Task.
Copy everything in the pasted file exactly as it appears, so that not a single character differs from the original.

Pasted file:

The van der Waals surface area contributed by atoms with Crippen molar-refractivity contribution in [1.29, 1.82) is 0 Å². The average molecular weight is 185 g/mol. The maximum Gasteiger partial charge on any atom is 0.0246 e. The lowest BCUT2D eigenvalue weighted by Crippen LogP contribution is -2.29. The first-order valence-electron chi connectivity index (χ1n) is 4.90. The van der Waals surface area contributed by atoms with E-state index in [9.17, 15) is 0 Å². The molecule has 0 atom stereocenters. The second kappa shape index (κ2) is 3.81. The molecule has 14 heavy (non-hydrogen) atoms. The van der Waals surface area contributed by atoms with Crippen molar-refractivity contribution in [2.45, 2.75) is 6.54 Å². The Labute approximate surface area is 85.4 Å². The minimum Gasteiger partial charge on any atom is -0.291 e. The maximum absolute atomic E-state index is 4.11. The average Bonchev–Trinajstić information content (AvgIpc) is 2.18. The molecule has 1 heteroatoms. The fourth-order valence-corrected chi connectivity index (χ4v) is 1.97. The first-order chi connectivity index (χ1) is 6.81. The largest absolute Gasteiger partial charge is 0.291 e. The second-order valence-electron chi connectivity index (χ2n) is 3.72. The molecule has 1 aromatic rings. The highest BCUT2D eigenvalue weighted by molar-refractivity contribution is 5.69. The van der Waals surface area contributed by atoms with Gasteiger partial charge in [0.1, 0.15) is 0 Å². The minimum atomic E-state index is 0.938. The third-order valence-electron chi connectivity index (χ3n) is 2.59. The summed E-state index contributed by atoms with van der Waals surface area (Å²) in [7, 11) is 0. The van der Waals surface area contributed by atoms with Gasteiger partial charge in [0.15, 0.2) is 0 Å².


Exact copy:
The van der Waals surface area contributed by atoms with Crippen molar-refractivity contribution in [1.29, 1.82) is 0 Å². The average molecular weight is 185 g/mol. The maximum Gasteiger partial charge on any atom is 0.0246 e. The lowest BCUT2D eigenvalue weighted by Crippen LogP contribution is -2.29. The first-order valence-electron chi connectivity index (χ1n) is 4.90. The van der Waals surface area contributed by atoms with E-state index in [9.17, 15) is 0 Å². The molecule has 0 atom stereocenters. The second kappa shape index (κ2) is 3.81. The molecule has 14 heavy (non-hydrogen) atoms. The van der Waals surface area contributed by atoms with Crippen molar-refractivity contribution in [2.45, 2.75) is 6.54 Å². The Labute approximate surface area is 85.4 Å². The minimum Gasteiger partial charge on any atom is -0.291 e. The maximum absolute atomic E-state index is 4.11. The average Bonchev–Trinajstić information content (AvgIpc) is 2.18. The molecule has 1 heteroatoms. The fourth-order valence-corrected chi connectivity index (χ4v) is 1.97. The first-order chi connectivity index (χ1) is 6.81. The largest absolute Gasteiger partial charge is 0.291 e. The second-order valence-electron chi connectivity index (χ2n) is 3.72. The molecule has 1 aromatic rings. The highest BCUT2D eigenvalue weighted by molar-refractivity contribution is 5.69. The van der Waals surface area contributed by atoms with Gasteiger partial charge in [0.1, 0.15) is 0 Å². The minimum atomic E-state index is 0.938. The third-order valence-electron chi connectivity index (χ3n) is 2.59. The summed E-state index contributed by atoms with van der Waals surface area (Å²) in [7, 11) is 0. The van der Waals surface area contributed by atoms with Gasteiger partial charge in [0.15, 0.2) is 0 Å².